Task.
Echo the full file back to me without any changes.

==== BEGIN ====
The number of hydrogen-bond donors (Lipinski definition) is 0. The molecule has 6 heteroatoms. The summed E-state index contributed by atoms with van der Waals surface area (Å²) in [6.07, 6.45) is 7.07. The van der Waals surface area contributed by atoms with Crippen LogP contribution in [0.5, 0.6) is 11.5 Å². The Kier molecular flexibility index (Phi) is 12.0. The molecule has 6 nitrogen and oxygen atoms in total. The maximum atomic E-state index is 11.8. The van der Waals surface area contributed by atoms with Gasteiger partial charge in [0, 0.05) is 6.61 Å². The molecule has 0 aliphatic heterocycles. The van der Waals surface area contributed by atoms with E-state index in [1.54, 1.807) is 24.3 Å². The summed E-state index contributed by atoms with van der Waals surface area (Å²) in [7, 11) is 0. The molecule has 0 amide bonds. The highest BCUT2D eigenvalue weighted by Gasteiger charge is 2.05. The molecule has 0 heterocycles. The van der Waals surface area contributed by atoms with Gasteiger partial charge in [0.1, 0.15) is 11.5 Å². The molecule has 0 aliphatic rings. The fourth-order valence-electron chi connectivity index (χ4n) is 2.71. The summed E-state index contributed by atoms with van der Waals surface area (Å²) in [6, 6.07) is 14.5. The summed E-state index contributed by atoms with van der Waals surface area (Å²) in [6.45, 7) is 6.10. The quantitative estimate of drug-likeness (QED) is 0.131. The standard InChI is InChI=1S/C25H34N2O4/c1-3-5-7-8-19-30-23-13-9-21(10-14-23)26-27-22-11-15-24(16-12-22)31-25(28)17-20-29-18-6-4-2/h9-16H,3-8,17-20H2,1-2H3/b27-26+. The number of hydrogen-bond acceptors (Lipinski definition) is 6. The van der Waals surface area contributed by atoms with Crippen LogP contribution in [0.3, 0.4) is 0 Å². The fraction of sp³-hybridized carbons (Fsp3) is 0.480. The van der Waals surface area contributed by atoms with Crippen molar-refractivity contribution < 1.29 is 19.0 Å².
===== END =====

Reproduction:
The number of hydrogen-bond donors (Lipinski definition) is 0. The molecule has 6 heteroatoms. The summed E-state index contributed by atoms with van der Waals surface area (Å²) in [6.07, 6.45) is 7.07. The van der Waals surface area contributed by atoms with Crippen LogP contribution in [0.5, 0.6) is 11.5 Å². The Kier molecular flexibility index (Phi) is 12.0. The molecule has 6 nitrogen and oxygen atoms in total. The maximum atomic E-state index is 11.8. The van der Waals surface area contributed by atoms with Gasteiger partial charge in [0, 0.05) is 6.61 Å². The molecule has 0 aliphatic heterocycles. The van der Waals surface area contributed by atoms with E-state index in [1.54, 1.807) is 24.3 Å². The summed E-state index contributed by atoms with van der Waals surface area (Å²) in [7, 11) is 0. The molecule has 0 amide bonds. The highest BCUT2D eigenvalue weighted by Gasteiger charge is 2.05. The molecule has 0 heterocycles. The van der Waals surface area contributed by atoms with Gasteiger partial charge in [0.1, 0.15) is 11.5 Å². The molecule has 0 aliphatic rings. The fourth-order valence-electron chi connectivity index (χ4n) is 2.71. The summed E-state index contributed by atoms with van der Waals surface area (Å²) in [6, 6.07) is 14.5. The summed E-state index contributed by atoms with van der Waals surface area (Å²) in [6.45, 7) is 6.10. The quantitative estimate of drug-likeness (QED) is 0.131. The standard InChI is InChI=1S/C25H34N2O4/c1-3-5-7-8-19-30-23-13-9-21(10-14-23)26-27-22-11-15-24(16-12-22)31-25(28)17-20-29-18-6-4-2/h9-16H,3-8,17-20H2,1-2H3/b27-26+. The number of hydrogen-bond acceptors (Lipinski definition) is 6. The van der Waals surface area contributed by atoms with Crippen LogP contribution in [0.3, 0.4) is 0 Å². The fraction of sp³-hybridized carbons (Fsp3) is 0.480. The van der Waals surface area contributed by atoms with Crippen molar-refractivity contribution < 1.29 is 19.0 Å².